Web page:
My Post-transplant Life Is Well Worth the Cost

Samuel Kirton avatar

by Samuel Kirton |

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Almost 30 hours after my bilateral lung transplant, it was time for me to be extubated and take my first solo breath with my new lungs. My wife, Susan, was at my bedside, along with several nurses.

In a video of that day last July, you can hear Susan ask me if I’m ready to have the tube removed. I shook my head no.

But once the nurses removed the tube, an almost immediate calm came over me. I could breathe.

Making the trade

I wake up every day and say a prayer for my donor and their family. My quality of life has dramatically improved thanks to their gift. A transplant was the right choice for me.

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But having a bilateral lung transplant due to idiopathic pulmonary fibrosis (IPF) meant trading one medical issue for another. My IPF is unlikely to reoccur, while my transplanted lungs will require medical management for the rest of my life.

The ability to breathe freely again requires commitment and discipline regarding medical care and possible modifications to diet, behavior, and lifestyle.

Medical care

Today, my immune system is suppressed as part of the plan to prevent rejection. Because of that, I must be more cautious around crowds, indoor gatherings, and people who may be ill. I am comfortable wearing a surgical face mask and continue that practice to protect my beautiful new lungs.

Medications are adjusted frequently, especially in the first year post-transplant. I had 66 medication adjustments in the first 11 months. Changes are made based on bloodwork (often done weekly), lab results, and clinic visits. Susan and I work together to dispense my medications on a weekly basis.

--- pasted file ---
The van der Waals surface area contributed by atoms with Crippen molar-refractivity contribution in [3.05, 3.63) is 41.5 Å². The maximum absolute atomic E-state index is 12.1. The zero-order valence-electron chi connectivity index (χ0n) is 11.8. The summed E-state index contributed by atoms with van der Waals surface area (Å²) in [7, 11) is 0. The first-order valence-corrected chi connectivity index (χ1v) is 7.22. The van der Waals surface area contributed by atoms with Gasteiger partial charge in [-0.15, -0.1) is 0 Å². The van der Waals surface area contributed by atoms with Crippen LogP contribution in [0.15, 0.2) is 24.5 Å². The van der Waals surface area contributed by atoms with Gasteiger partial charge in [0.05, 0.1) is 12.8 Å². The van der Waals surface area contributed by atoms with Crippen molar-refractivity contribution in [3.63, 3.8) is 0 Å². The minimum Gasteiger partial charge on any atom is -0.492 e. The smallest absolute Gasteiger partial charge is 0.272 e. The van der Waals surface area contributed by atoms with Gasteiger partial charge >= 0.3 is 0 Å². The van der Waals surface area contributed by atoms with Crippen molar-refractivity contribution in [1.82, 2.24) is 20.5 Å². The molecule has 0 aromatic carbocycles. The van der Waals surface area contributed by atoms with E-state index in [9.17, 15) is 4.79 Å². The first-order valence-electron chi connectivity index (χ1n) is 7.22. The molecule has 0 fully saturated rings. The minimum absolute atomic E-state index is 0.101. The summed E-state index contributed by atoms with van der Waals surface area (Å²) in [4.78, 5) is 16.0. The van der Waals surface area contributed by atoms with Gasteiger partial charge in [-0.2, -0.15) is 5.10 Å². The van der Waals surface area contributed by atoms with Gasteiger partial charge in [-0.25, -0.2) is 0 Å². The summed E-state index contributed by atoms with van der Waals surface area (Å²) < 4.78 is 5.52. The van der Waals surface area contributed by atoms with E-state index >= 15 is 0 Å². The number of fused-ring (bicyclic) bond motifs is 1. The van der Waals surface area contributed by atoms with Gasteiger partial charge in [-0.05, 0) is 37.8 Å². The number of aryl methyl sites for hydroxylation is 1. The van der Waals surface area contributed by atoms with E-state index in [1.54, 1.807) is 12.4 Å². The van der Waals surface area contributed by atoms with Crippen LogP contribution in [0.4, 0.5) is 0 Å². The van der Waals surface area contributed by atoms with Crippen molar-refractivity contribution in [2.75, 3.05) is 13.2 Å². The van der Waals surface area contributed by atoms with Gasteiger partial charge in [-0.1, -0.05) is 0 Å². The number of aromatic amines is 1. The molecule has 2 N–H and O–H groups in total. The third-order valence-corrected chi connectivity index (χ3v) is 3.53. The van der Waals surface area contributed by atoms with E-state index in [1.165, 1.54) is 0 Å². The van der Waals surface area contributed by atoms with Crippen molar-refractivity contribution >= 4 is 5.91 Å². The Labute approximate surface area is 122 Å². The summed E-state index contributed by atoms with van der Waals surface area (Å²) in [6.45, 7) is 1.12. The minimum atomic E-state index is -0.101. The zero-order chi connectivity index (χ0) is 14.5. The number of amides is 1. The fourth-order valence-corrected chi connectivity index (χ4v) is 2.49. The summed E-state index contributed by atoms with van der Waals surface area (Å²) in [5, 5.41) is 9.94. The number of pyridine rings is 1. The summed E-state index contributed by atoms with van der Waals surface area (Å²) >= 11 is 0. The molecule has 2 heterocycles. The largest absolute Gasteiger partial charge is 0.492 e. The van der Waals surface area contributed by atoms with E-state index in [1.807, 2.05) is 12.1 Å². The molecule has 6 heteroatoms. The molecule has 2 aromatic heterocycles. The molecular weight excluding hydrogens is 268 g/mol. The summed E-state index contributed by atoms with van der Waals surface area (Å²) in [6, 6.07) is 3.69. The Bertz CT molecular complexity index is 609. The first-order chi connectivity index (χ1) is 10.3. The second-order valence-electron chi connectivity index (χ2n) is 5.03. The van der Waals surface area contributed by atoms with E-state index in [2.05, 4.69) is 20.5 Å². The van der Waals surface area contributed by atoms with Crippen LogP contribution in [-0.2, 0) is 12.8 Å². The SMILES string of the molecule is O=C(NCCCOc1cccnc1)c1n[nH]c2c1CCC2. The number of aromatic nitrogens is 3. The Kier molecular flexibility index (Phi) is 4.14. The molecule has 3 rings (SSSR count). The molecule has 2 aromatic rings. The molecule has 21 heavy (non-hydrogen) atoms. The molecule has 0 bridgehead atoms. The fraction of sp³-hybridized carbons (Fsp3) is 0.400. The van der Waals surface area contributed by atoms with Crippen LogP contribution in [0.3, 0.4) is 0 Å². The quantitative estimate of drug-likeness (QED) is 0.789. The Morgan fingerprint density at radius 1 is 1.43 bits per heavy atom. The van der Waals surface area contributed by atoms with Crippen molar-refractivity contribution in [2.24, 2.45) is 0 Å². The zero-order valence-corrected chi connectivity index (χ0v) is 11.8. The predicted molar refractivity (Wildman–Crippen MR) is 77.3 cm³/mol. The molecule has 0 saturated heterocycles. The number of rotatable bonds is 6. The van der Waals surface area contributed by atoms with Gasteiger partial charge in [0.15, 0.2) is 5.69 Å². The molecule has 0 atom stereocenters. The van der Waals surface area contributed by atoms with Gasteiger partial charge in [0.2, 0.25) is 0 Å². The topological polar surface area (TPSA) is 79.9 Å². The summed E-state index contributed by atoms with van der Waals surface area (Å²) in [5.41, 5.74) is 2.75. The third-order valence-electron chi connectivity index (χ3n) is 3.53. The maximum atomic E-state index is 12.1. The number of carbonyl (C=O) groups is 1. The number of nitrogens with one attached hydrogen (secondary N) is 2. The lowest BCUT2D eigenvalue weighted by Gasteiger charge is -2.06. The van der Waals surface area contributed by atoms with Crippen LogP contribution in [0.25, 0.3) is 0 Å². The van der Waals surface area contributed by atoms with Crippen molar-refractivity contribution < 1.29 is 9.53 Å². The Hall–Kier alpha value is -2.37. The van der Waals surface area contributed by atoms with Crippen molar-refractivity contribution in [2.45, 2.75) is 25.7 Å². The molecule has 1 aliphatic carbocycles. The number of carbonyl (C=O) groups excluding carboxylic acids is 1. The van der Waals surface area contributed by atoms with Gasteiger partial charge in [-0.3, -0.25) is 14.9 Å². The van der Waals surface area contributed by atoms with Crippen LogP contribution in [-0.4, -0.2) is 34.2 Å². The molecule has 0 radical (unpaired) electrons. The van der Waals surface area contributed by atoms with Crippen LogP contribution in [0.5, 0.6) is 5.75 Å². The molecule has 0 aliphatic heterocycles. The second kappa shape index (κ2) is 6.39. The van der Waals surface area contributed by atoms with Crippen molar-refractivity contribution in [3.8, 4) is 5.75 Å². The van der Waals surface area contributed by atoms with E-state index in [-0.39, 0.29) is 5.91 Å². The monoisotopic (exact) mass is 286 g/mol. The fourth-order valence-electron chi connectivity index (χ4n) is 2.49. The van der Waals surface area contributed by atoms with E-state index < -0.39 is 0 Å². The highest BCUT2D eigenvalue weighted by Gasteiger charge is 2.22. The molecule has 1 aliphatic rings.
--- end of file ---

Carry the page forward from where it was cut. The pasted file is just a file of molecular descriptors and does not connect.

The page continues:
During the pandemic, I’ve received four doses of the Moderna COVID-19 vaccine. I will receive a fifth dose in late August. I was also fortunate to receive an Evusheld (tixagevimab and cilgavimab) infusion for pre-exposure prophylaxis of COVID-19.

Culinary challenges

Many post-transplant patients adjust their diets in advance of their transplant. My transplant took place at the Inova Fairfax Hospital in Falls Church, Virginia, one of the Pulmonary Fibrosis Foundation Care Center Network (CCN) sites. A CCN site takes a multidisciplinary approach to care, which includes a registered dietitian who offers education and counseling to patients and their families.

Water in our home is well water, which is not acceptable post-transplant except for bathing. We arranged for bottled water to be delivered to our home. For dishwashing, we can use a properly functioning dishwasher that heats the water.

Some of the dietary changes I had to adopt required some additional prep work. The best example is that raw vegetables are not allowed unless properly cleaned with a mixture of cider vinegar and water. Cleaning a single carrot is not difficult or time-consuming, but cleaning individual lettuce or spinach leaves can be.

I also can’t consume certain foods, such as pomegranate or grapefruit, because they interact with my anti-rejection medications. Buffet lines in restaurants are not advised, given the number of people who may have passed through the line previously. A green salad with dinner in a restaurant is not recommended because you don’t know how well the vegetables were cleaned.

Finally, alcohol does not mix well with many of my daily medications. I enjoyed wine before my transplant, but I had my last glass on July 8, 2021, the night before I received a call with a lung offer.

A small price to pay

Taking safety precautions, being diligent about taking my medications, and staying vigilant about my diet are small prices to pay for the improvement in my quality of life. Not only can I breathe freely, but all aspects of my life have improved.

I also want to continue to treasure and protect the gift my donor and their family have bestowed upon me. I will honor them by continuing to make every breath count.